King remains grateful for all the people on the production side who made it possible for her to shoot “Watchmen” and prep “One Night in Miami” at the same time, even when there was some crossover. She’d fly to New Orleans on Thursday night from Atlanta to scout locations on the weekends, returning Sunday. “It does take a lot of scheduling,” she said. “I have a great team.”

Aldis Hodge and Director Regina King on the set of ONE NIGHT IN MIAMI Photo: Patti Perret/Amazon Studios

Aldis Hodge and director Regina King on the set of “One Night in Miami”

Patti Perret, Amazon Studios

King knew directing a movie would be tough, but “it is so hard,” she said. “Every day was challenging, every single day minute. I got very little sleep. There were some days, it was like you’d look at what was to come: ‘How are we going to get it all done in this amount of time?'”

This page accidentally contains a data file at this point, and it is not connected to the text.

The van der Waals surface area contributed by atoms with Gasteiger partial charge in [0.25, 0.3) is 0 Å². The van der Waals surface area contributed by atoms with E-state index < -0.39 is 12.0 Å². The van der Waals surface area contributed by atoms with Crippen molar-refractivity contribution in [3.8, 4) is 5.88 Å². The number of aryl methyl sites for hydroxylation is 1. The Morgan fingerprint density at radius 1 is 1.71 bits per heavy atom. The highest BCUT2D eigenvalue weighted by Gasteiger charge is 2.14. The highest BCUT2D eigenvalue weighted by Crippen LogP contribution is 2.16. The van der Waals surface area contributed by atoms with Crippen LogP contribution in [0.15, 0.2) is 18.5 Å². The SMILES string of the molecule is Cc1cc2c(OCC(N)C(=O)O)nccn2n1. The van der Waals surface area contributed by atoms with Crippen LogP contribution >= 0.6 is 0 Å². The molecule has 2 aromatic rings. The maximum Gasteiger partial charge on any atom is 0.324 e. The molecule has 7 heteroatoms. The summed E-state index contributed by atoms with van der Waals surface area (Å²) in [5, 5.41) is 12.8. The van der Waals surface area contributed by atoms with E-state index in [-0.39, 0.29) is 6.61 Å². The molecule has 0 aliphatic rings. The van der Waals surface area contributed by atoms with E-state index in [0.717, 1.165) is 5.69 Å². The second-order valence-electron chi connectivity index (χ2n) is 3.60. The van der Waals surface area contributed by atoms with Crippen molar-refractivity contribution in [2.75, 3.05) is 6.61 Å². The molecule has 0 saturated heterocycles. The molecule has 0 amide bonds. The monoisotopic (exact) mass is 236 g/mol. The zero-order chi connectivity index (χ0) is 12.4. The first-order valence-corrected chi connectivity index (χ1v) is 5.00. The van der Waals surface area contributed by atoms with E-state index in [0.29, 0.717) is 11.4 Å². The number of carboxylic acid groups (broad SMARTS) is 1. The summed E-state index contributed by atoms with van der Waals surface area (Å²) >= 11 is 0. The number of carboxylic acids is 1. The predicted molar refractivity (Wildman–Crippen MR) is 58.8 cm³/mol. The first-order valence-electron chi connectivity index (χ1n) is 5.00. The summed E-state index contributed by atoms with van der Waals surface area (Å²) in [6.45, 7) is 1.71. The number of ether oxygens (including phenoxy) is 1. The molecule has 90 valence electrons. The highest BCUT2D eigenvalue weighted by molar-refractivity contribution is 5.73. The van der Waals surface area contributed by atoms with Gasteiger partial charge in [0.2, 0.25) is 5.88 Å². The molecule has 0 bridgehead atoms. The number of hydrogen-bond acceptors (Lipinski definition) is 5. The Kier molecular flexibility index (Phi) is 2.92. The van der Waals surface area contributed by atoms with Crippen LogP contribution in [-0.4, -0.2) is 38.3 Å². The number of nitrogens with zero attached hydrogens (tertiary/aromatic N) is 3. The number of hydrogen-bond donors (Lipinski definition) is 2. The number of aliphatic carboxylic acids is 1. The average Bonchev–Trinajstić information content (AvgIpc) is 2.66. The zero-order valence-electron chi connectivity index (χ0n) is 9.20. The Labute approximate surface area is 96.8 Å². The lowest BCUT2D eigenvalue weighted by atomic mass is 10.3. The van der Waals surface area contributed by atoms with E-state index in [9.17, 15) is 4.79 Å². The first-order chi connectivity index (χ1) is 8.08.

Perhaps the biggest challenge in making a movie largely set in one contained space was keeping the dynamics going during an often heated debate. “We’re in that hotel room for quite a bit of time,” she said. “That took four days. [One scene] was 14 pages. The one on the roof was 12 pages, and we were dealing with weather issues as well.”

In order to accomplish this feat inside an indie time frame, King and her A.D. orchestrated an unconventional style of shooting, she said: “We’d shoot it out in one direction, and then turn around the next day and shoot it out the other direction, and then go to the second half.”